Muslims have always identified with Arabic as a language of religion. However, research suggests that Arabic teaching remains challenged by a lack of resources, poor teaching approaches and a diminishing supply of suitably trained teachers.

Academicians have brought these issues to the attention of educators through various conferences and workshops without effecting any significant change, both within Australia and without. It is as if we are locked in a vicious cycle.

For instance, as far back as 1984 a workshop held in the South African district of KwaZulu-Natal, emphasized that inadequate teaching methods had been in use in secondary school Arabic classrooms since their inception and that because of this students were abandoning their study of Arabic and that it was necessary to rebuild love for Arabic.

Advertisements

In the following year, this workshop was followed by another attempt to orientate teachers at a local school. Moreover, the Association of Muslim Schools conducted numerous seminars successively.

Unfortunately, in 2002 two South African researchers (Mall and Nieman) found that teaching methods had not changed to any significant degree and concluded that problems were not tackled genuinely and that action plans were not actualized.

In the Australian context, in 1993, researchers issued a report on the status quo of Arabic in Australia, and their research suggested that resources, teacher training and student attrition needed attention. Moreover, they emphasized the need to develop programs for genuine second language learners, i.e. non-Arabs.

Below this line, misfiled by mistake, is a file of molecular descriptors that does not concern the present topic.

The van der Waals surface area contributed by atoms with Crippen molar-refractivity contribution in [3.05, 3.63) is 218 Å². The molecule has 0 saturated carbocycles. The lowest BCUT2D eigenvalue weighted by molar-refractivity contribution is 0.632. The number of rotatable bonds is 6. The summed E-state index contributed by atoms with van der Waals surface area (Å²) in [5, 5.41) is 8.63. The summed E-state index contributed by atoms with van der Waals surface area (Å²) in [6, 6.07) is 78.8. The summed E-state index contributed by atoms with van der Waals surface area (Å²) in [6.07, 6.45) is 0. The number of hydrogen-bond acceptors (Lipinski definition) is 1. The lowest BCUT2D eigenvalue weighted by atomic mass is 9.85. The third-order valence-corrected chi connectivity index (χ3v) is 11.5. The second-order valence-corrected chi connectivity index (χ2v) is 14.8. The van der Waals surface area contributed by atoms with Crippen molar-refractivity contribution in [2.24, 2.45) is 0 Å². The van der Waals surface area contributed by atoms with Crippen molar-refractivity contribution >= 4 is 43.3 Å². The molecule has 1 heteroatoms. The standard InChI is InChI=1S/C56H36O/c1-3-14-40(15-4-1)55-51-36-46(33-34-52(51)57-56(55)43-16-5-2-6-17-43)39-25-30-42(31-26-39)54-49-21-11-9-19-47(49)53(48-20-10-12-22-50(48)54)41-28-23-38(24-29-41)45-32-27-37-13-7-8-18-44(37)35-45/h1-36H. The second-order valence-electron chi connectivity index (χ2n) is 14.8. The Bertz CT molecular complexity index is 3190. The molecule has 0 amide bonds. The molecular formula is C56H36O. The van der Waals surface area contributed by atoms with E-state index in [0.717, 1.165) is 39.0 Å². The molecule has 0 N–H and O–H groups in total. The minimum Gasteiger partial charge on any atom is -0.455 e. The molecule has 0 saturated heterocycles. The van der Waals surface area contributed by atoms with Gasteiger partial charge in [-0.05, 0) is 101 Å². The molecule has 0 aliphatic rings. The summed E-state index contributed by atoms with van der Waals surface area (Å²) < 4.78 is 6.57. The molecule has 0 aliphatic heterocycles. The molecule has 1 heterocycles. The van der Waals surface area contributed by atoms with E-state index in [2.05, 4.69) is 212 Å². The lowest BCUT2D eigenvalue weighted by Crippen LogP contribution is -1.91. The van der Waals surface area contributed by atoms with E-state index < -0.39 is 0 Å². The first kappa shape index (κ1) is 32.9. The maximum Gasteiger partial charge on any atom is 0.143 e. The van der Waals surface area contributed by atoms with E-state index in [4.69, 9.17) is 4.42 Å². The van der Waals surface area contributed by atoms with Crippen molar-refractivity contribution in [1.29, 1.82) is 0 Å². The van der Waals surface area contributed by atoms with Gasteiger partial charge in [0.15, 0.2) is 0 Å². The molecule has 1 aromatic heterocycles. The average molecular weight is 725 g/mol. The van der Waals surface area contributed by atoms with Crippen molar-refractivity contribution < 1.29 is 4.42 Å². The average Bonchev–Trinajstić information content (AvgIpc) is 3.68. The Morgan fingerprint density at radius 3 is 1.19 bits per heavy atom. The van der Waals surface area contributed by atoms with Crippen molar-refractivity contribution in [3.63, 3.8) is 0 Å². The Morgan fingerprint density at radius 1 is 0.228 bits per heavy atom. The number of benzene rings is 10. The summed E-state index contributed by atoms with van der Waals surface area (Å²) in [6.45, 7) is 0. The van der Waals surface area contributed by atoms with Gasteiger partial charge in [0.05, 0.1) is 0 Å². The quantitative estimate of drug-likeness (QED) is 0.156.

However, as recently as 2013, Peter Jones reported that Australian Muslim students of non-Arab backgrounds were quite dissatisfied with their Arabic learning at Islamic schools.

We are certainly aware of the issues anecdotally as well. Many non-Arab Muslims will speak of their failed attempts to acquire proficiency in the language or moan about their children’s dissatisfaction with their Arabic courses.

So what is the problem? Why, do we choose to turn a blind eye? Why are Muslim educators not championing change?

This can only mean one thing. As Muslims, we speak of the special relationship we have with Arabic but we do not translate this into work and effort.

In my view, the persistence of these problems has its roots in indifference. An indifference to the purpose of Arabic in our lives as Muslims, an indifference to our role as educators, an indifference to striving for excellence, and indifference to each other as educators and most unfortunately an indifference to our responsibility of delivering the key of the Quran and Sunnah successfully to future generations.

The pressing question is, as Muslims, are we going to remain indifferent?